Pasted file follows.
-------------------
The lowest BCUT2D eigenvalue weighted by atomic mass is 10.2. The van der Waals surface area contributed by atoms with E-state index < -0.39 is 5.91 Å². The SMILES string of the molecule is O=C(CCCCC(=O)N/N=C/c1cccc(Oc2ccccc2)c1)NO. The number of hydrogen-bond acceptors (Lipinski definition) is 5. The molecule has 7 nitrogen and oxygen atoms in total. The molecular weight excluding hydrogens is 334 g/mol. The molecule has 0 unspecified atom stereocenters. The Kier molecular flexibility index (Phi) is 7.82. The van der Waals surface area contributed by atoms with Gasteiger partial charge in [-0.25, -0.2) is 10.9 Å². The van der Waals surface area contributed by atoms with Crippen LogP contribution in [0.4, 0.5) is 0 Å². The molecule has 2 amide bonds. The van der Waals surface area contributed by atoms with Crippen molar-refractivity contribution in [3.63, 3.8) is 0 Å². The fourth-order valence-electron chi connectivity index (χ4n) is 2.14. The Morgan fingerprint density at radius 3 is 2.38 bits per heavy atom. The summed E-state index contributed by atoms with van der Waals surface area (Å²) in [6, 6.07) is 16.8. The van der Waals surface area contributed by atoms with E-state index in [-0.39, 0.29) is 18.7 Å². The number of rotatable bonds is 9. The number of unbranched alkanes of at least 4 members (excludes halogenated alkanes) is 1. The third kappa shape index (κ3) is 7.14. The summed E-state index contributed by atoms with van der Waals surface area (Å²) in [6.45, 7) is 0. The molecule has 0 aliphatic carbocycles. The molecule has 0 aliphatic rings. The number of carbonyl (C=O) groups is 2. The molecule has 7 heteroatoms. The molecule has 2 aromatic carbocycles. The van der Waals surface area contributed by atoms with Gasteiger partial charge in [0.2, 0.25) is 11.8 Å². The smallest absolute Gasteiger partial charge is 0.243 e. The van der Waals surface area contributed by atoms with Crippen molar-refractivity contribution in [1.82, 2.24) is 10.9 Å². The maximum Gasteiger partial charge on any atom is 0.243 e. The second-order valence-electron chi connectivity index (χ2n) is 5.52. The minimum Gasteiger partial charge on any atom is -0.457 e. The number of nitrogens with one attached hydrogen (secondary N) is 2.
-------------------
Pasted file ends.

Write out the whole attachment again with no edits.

The lowest BCUT2D eigenvalue weighted by atomic mass is 10.2. The van der Waals surface area contributed by atoms with E-state index < -0.39 is 5.91 Å². The SMILES string of the molecule is O=C(CCCCC(=O)N/N=C/c1cccc(Oc2ccccc2)c1)NO. The number of hydrogen-bond acceptors (Lipinski definition) is 5. The molecule has 7 nitrogen and oxygen atoms in total. The molecular weight excluding hydrogens is 334 g/mol. The molecule has 0 unspecified atom stereocenters. The Kier molecular flexibility index (Phi) is 7.82. The van der Waals surface area contributed by atoms with Gasteiger partial charge in [-0.25, -0.2) is 10.9 Å². The van der Waals surface area contributed by atoms with Crippen LogP contribution in [0.4, 0.5) is 0 Å². The molecule has 2 amide bonds. The van der Waals surface area contributed by atoms with Crippen molar-refractivity contribution in [3.63, 3.8) is 0 Å². The fourth-order valence-electron chi connectivity index (χ4n) is 2.14. The Morgan fingerprint density at radius 3 is 2.38 bits per heavy atom. The summed E-state index contributed by atoms with van der Waals surface area (Å²) in [6, 6.07) is 16.8. The van der Waals surface area contributed by atoms with E-state index in [-0.39, 0.29) is 18.7 Å². The number of rotatable bonds is 9. The number of unbranched alkanes of at least 4 members (excludes halogenated alkanes) is 1. The third kappa shape index (κ3) is 7.14. The summed E-state index contributed by atoms with van der Waals surface area (Å²) in [6.45, 7) is 0. The molecule has 0 aliphatic carbocycles. The molecule has 0 aliphatic rings. The number of carbonyl (C=O) groups is 2. The molecule has 7 heteroatoms. The molecule has 2 aromatic carbocycles. The van der Waals surface area contributed by atoms with Gasteiger partial charge in [0.2, 0.25) is 11.8 Å². The smallest absolute Gasteiger partial charge is 0.243 e. The van der Waals surface area contributed by atoms with Crippen molar-refractivity contribution in [1.82, 2.24) is 10.9 Å². The maximum Gasteiger partial charge on any atom is 0.243 e. The second-order valence-electron chi connectivity index (χ2n) is 5.52. The minimum Gasteiger partial charge on any atom is -0.457 e. The number of nitrogens with one attached hydrogen (secondary N) is 2.